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IDF, Shin Bet fear right-wing campaign targeting religious officers is out of control (HA´ARETZ NEWS) By Amos Harel 02/03/05)Source: http://www.haaretz.com/hasen/spages/535421.html HA'ARETZ} NEWS SERVICE HA'ARETZ} NEWS SERVICE Articles-Index-TopPublishers-Index-Top
The Israel Defense Forces and Shin Bet are increasingly concerned by a series of harassment acts by extreme right-wing activists aimed at religious officers who live and are stationed in the territories.

The security establishment believes that the radicals see the religious officers as "the weak link" in the chain of command as implementation of the disengagement plan approaches, so they are increasing pressure on them.

"We need to deal with the harassers with iron gloves," said a security source.

The police, meanwhile, will shortly recommend putting on trial a number of right-wing activists who have been involved in attacks on these officers.

The harassment has been going on for several months, focused on officers who took part in evacuating West Bank outposts or who are slated to participate in the disengagement from the Gaza Strip. Demonstrations have been mounted outside their homes, vilifying posters published, threats by phone or in person, summons to rabbinical hearings, and boycotts of relatives´ businesses. In several instances, mostly surrounding outpost evacuations, officers have been physically assaulted.

More than 10 officers have already been subject to harassment. Alongside religious battalion commanders, the extremists are also targeting members of the IDF rabbinate, in particular the Central Command´s chief rabbi, Lieutenant Colonel Yehuda Weezner, and the IDF´s chief rabbi, Brigadier General Yisrael Weiss.

Weezner has been receiving threats for months, and posters attacking him appeared again this week in his home settlement. Right wingers are trying to collect information on institutions where the sons of the army rabbis study, as well as to put together a list of all officials in the IDF rabbinate, both in the career army and the reserves.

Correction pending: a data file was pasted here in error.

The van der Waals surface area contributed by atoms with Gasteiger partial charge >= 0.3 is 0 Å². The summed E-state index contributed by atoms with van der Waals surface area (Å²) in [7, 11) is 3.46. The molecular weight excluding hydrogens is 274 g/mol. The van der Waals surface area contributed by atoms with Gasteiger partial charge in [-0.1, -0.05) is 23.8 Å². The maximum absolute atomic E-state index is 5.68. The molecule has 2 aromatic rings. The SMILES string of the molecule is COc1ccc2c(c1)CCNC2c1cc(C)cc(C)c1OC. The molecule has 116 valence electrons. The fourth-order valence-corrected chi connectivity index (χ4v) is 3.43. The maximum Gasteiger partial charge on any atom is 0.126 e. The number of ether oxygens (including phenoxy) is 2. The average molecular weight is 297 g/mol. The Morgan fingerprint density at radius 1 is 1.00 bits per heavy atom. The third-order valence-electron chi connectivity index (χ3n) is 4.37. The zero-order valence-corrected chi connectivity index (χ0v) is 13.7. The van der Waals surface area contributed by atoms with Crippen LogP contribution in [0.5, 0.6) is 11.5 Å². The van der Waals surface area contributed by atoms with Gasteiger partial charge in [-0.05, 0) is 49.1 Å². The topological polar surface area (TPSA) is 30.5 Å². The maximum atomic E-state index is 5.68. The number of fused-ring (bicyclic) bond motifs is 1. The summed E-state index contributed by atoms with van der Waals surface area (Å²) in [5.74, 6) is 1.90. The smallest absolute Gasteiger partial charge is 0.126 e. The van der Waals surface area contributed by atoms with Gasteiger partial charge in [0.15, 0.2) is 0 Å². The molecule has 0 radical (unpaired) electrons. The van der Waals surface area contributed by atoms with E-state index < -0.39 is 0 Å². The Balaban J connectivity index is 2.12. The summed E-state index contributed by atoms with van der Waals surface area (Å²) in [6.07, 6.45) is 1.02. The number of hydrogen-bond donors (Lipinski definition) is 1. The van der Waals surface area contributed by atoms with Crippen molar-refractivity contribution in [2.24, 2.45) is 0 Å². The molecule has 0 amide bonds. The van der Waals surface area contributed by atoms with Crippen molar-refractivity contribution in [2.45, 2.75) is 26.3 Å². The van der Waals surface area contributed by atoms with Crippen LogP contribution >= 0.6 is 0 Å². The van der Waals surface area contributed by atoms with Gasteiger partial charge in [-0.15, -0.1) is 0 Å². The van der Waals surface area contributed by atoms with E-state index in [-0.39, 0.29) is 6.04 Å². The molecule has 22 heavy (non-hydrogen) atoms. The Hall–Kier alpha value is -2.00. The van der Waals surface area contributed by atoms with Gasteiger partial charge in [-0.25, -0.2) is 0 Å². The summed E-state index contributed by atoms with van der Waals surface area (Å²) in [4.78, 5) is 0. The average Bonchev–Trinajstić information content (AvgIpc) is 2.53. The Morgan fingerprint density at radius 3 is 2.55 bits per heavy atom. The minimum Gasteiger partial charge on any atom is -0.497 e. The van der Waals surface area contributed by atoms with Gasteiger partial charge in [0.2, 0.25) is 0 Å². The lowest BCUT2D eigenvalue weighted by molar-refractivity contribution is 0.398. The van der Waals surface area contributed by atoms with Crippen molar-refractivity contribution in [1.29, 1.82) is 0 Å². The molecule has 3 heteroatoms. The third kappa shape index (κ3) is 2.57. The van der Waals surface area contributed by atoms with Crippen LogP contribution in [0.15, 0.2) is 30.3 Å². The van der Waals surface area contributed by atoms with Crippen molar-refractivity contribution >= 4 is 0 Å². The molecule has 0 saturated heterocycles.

The IDF rabbinate is thought to be critically vulnerable because of the profound ties the rabbis have with the religious public where they live, and especially because of their role they will play in the disengagement - evacuating cemeteries and synagogues, a task the IDF cannot complete without them.

The harassment of religious officers is "part of an entire strategy aimed at leading a mass refusal move that will hamper the IDF´s ability to carry out the disengagement," a senior security official told Haaretz this week. "They hope to achieve broad refusal by settler-officers, and view this as a preliminary phase to destabilizing the regime here."

The source said many of these activists harbor a deeply ingrained belief "that the State of Israel has concluded its task and that in its place should arise here a halakhic kingdom."

Security officials have identified several prominent activists who oversee the harassment campaign, mostly members of the settlement Yitzhar and the Jewish enclave in Hebron. So far the judicial system has been extremely lethargic in dealing with the harassers. The senior source said that in his opinion, the time has come to put an end to a narrow interpretation of the law.

"The harassment has already crossed the line," the source said. "There´s a campaign of threats and intimidation of public servants. The ostracizing and boycotts are diabolical, cruel. This needs to be dealt with now with all legal force."

The IDF has been strict about making sure that every harassed officer file a police complaint, and the police also appear to be taking a tougher line on the matter. In several cases harassers and rioters were arrested for a few days. The investigation against several of those who harassed Weezner has been completed, and other investigations are close to completion - against Noam Livnat of Yitzhar, head of the Defensive Shield refusal campaign, and against the Kedumim council head, Daniella Weiss, who preached refusal. In all of these cases, the police recommendation that is emerging is to go to trial.

In Gush Katif last week, police took a tougher approach to settlers who disrupted a meeting between the IDF and Palestinian police and shouted "traitor" at an Israeli brigade commander. Five of those involved will be tried, and the deputy head of security for the Neveh Dekalim settlement was relieved of his post for involvement in the disturbance.

As for threats on Prime Minister Ariel Sharon´s life, the Shin Bet perceives an increase in verbal threats and an escalation in tone the closer we get to the disengagement. Sharon is viewed as the "engine" of the disengagement, whose removal could bring it to a stop.

Security officials said that "real rabbis and self-proclaimed rabbis" are creating an atmosphere that encourages delegitimizing Sharon. Sharon´s security detail has been beefed up, as has policing around the Temple Mount because of perceived threats to the mosques there. (© Copyright 2005 Haaretz. 02/03/05)


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